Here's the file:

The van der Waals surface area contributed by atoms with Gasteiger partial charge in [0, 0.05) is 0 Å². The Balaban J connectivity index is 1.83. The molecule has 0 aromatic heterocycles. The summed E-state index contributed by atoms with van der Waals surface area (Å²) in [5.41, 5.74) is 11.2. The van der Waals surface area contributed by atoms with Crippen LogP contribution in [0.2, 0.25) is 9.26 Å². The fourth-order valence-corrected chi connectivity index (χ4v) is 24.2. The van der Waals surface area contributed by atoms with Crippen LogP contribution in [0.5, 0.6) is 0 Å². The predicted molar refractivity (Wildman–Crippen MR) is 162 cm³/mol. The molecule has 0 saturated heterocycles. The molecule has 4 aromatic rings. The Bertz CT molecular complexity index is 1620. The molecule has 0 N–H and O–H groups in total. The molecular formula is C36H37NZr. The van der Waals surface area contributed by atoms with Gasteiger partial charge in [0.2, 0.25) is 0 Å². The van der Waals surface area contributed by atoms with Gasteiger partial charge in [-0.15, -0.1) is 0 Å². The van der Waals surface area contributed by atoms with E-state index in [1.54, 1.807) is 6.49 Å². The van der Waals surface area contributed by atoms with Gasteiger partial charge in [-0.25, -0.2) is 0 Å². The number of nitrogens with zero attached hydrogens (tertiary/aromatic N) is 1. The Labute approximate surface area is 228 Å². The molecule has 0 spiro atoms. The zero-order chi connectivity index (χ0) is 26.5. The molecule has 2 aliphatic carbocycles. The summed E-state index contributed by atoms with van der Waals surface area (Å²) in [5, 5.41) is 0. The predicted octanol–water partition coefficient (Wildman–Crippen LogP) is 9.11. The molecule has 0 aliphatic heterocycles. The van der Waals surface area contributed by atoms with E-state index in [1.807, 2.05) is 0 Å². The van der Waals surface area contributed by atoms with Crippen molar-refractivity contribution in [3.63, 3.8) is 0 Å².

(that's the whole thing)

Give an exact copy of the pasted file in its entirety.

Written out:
The van der Waals surface area contributed by atoms with Gasteiger partial charge in [0, 0.05) is 0 Å². The Balaban J connectivity index is 1.83. The molecule has 0 aromatic heterocycles. The summed E-state index contributed by atoms with van der Waals surface area (Å²) in [5.41, 5.74) is 11.2. The van der Waals surface area contributed by atoms with Crippen LogP contribution in [0.2, 0.25) is 9.26 Å². The fourth-order valence-corrected chi connectivity index (χ4v) is 24.2. The van der Waals surface area contributed by atoms with Crippen LogP contribution in [0.5, 0.6) is 0 Å². The predicted molar refractivity (Wildman–Crippen MR) is 162 cm³/mol. The molecule has 0 saturated heterocycles. The molecule has 4 aromatic rings. The Bertz CT molecular complexity index is 1620. The molecule has 0 N–H and O–H groups in total. The molecular formula is C36H37NZr. The van der Waals surface area contributed by atoms with Gasteiger partial charge in [0.2, 0.25) is 0 Å². The van der Waals surface area contributed by atoms with Gasteiger partial charge in [-0.15, -0.1) is 0 Å². The van der Waals surface area contributed by atoms with E-state index in [1.54, 1.807) is 6.49 Å². The van der Waals surface area contributed by atoms with Gasteiger partial charge in [-0.25, -0.2) is 0 Å². The number of nitrogens with zero attached hydrogens (tertiary/aromatic N) is 1. The Labute approximate surface area is 228 Å². The molecule has 0 spiro atoms. The zero-order chi connectivity index (χ0) is 26.5. The molecule has 2 aliphatic carbocycles. The summed E-state index contributed by atoms with van der Waals surface area (Å²) in [5, 5.41) is 0. The predicted octanol–water partition coefficient (Wildman–Crippen LogP) is 9.11. The molecule has 0 aliphatic heterocycles. The van der Waals surface area contributed by atoms with E-state index in [1.807, 2.05) is 0 Å². The van der Waals surface area contributed by atoms with Crippen molar-refractivity contribution in [3.63, 3.8) is 0 Å².